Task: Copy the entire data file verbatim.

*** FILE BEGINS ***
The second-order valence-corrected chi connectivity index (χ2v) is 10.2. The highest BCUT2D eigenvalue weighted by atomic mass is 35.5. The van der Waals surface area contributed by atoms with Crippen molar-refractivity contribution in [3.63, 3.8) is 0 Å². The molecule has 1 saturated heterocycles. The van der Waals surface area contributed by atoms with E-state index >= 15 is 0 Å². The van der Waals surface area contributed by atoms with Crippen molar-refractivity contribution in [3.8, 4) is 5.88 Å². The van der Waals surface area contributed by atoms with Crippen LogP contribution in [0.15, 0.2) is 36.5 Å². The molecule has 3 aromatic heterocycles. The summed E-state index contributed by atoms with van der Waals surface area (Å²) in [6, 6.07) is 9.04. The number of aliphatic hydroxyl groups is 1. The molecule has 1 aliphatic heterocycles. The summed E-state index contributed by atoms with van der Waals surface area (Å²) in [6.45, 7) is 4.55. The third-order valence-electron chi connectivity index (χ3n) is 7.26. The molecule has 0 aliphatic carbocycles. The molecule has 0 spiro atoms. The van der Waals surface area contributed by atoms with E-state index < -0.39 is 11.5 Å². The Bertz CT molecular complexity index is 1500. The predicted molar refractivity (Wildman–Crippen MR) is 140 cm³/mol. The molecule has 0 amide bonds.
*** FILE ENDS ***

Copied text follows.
The second-order valence-corrected chi connectivity index (χ2v) is 10.2. The highest BCUT2D eigenvalue weighted by atomic mass is 35.5. The van der Waals surface area contributed by atoms with Crippen molar-refractivity contribution in [3.63, 3.8) is 0 Å². The molecule has 1 saturated heterocycles. The van der Waals surface area contributed by atoms with E-state index >= 15 is 0 Å². The van der Waals surface area contributed by atoms with Crippen molar-refractivity contribution in [3.8, 4) is 5.88 Å². The van der Waals surface area contributed by atoms with Crippen LogP contribution in [0.15, 0.2) is 36.5 Å². The molecule has 3 aromatic heterocycles. The summed E-state index contributed by atoms with van der Waals surface area (Å²) in [6, 6.07) is 9.04. The number of aliphatic hydroxyl groups is 1. The molecule has 1 aliphatic heterocycles. The summed E-state index contributed by atoms with van der Waals surface area (Å²) in [6.45, 7) is 4.55. The third-order valence-electron chi connectivity index (χ3n) is 7.26. The molecule has 0 aliphatic carbocycles. The molecule has 0 spiro atoms. The van der Waals surface area contributed by atoms with E-state index < -0.39 is 11.5 Å². The Bertz CT molecular complexity index is 1500. The predicted molar refractivity (Wildman–Crippen MR) is 140 cm³/mol. The molecule has 0 amide bonds.